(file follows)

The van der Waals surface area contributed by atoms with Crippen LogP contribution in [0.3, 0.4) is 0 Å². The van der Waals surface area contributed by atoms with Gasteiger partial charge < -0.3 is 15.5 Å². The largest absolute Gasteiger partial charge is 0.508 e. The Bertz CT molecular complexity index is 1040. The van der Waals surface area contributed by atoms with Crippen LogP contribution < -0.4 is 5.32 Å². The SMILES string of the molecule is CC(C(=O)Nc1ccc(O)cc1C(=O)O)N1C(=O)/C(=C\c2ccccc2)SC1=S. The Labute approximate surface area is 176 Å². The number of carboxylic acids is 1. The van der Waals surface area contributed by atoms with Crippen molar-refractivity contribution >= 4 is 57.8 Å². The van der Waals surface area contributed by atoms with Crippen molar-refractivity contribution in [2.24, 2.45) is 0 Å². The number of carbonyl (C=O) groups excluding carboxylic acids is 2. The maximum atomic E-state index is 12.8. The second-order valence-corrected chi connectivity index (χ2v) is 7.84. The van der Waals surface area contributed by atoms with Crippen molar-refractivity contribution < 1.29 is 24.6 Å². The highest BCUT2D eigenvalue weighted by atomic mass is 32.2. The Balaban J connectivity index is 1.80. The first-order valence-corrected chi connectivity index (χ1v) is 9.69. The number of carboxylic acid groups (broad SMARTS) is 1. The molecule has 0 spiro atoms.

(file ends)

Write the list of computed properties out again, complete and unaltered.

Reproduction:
The van der Waals surface area contributed by atoms with Crippen LogP contribution in [0.3, 0.4) is 0 Å². The van der Waals surface area contributed by atoms with Gasteiger partial charge < -0.3 is 15.5 Å². The largest absolute Gasteiger partial charge is 0.508 e. The Bertz CT molecular complexity index is 1040. The van der Waals surface area contributed by atoms with Crippen LogP contribution < -0.4 is 5.32 Å². The SMILES string of the molecule is CC(C(=O)Nc1ccc(O)cc1C(=O)O)N1C(=O)/C(=C\c2ccccc2)SC1=S. The Labute approximate surface area is 176 Å². The number of carboxylic acids is 1. The van der Waals surface area contributed by atoms with Crippen molar-refractivity contribution >= 4 is 57.8 Å². The van der Waals surface area contributed by atoms with Crippen molar-refractivity contribution in [2.24, 2.45) is 0 Å². The number of carbonyl (C=O) groups excluding carboxylic acids is 2. The maximum atomic E-state index is 12.8. The second-order valence-corrected chi connectivity index (χ2v) is 7.84. The van der Waals surface area contributed by atoms with Crippen molar-refractivity contribution < 1.29 is 24.6 Å². The highest BCUT2D eigenvalue weighted by atomic mass is 32.2. The Balaban J connectivity index is 1.80. The first-order valence-corrected chi connectivity index (χ1v) is 9.69. The number of carboxylic acid groups (broad SMARTS) is 1. The molecule has 0 spiro atoms.